Bulky goods invades industry lands

02/04/2008 - 22:00

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Across the Mitchell Freeway from City of Stirling offices, the new Ikea store stands like a monolith.

Bulky goods invades industry lands

Across the Mitchell Freeway from City of Stirling offices, the new Ikea store stands like a monolith.

Its fresh blue and yellow livery stands out for miles, but literally weeks since its official opening the retail outlet’s prominence is attracting attention of a different sort.

Questions have been raised about whether or not such land use is compatible with the site.

New Stirling councillor Paul Collins is one detractor who believes the store should never have been built.

Mr Collins, whose day job is a principal at CBD consultancy Lloyd Collins Property Consultants, can’t believe such a warehouse style outlet could be situated right next to a major train station so close to the central city.

“People are not going to use public transport to carry a lounge suite,” he said.

“It’s an awful location for that type of business.” “It is a situation where we have a major transit hub with a bus and rail interchange and we could have done better, should have done better.” Mr Collins firmly believes that a mixture of residential and office development should have been preferred for the site, along the lines of the Network City strategy that is dominating local government planning.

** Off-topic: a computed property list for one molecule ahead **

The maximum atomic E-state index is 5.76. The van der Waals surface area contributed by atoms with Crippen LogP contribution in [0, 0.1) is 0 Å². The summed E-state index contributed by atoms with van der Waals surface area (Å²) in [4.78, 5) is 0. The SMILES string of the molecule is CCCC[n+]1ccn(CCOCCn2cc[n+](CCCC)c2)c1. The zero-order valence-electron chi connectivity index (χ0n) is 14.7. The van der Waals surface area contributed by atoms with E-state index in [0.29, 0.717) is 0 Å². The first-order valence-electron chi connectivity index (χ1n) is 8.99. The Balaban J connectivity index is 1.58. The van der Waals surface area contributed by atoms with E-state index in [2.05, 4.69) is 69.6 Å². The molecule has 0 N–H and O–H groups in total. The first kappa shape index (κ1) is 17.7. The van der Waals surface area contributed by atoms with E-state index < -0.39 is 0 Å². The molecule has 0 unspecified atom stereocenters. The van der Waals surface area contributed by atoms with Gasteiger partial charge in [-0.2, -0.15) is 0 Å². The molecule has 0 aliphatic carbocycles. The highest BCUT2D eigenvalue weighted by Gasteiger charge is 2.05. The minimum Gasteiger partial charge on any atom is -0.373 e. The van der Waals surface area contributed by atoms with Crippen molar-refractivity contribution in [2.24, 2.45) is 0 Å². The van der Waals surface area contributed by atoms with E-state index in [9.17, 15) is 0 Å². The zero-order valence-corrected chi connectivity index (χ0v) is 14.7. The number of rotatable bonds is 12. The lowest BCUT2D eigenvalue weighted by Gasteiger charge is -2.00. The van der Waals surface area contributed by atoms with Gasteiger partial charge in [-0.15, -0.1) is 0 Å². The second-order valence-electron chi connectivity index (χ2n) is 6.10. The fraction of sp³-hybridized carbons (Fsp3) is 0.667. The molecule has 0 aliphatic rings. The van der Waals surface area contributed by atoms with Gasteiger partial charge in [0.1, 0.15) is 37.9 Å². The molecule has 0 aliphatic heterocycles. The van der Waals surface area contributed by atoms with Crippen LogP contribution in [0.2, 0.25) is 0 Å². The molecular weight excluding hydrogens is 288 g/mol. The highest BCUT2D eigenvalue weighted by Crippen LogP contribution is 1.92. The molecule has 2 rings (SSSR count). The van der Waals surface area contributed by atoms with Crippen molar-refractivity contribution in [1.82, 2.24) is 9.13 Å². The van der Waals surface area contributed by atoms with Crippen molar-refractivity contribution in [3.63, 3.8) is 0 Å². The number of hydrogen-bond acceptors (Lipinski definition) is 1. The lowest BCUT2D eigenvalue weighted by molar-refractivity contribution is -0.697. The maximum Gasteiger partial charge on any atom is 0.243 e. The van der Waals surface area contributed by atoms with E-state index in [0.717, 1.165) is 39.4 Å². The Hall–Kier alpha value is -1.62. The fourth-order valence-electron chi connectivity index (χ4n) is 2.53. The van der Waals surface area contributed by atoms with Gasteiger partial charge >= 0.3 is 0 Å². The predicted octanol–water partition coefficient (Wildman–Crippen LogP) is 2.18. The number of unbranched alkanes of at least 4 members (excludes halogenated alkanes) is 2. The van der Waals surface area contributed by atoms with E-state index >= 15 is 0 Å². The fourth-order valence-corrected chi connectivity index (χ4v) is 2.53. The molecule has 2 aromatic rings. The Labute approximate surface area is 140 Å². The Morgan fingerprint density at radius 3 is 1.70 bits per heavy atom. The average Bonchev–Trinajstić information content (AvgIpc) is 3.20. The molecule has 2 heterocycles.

With an estimated $4 billion in new works and development expected at the Stirling Regional City Centre, how things are planned in this area is important as it could easily become the metropolitan area’s second CBD.

Equally concerned is the Property Council of Australia’s WA business development manager Damian Stone, though he sees it from a different perspective.

Mr Stone sees much of the recent development in Stirling’s key nonresidential precincts as reflective of another type of land usage clash.

This time the fault lines lie between different industry sectors rather than the usual conflict with residential land owners.

He believes that bulky goods stores like Ikea are often inappropriate use of the land, out-bidding traditional industrial users in a number of places in metropolitan Perth and taking up significant strategic sites as they took their new retail format away from the higher cost shopping precincts.

“Industrial land used to be relatively cheap,” he said.

“That has caught a lot of people short.” Bulky goods stores are a phenomenon of the past 15 years in Perth and, increasingly, in regional Western Australia.

From furniture to hardware, these giant stores, surrounded by huge car parks and generally low in employee numbers, have invaded industrial zones.

They brought retail consumers, mainly by car, into areas that were previously only inhabited by industry and transited by trucks and utes.

It was a typical evolution, driven by cheaper land and consumer’s desire for lower priced goods at the expense of service.

It’s not just Ikea in Innaloo that Mr Stone is concerned about.

He cites the whole retail change that has occurred along Scarborough Beach Road and the increasing penetration of office complexes from nearby Herdsman into Osborne Park as threats to general industrial land.

But bulky goods are the worst offenders in his book, examples of which are: •New AMCOR site in Bibra Lake which will contain a section of bulky goods, limiting heavier industrial uses.

•Shire of Busselton limiting industrial zoning in favour of bulky goods retail around the airport.

•Belmont introducing a mixed use zone in the current industrial area to foster bulky goods retail and office on former industrial land as part of a rebranding of the area.

•Strong bulky goods growth has lead to bulky goods developers acquiring land along Stock and Garling Roads in O’Connor.

•Jandakot has commercial development favouring bulky goods.

STANDING BY BUSINESS. TRUSTED BY BUSINESS.

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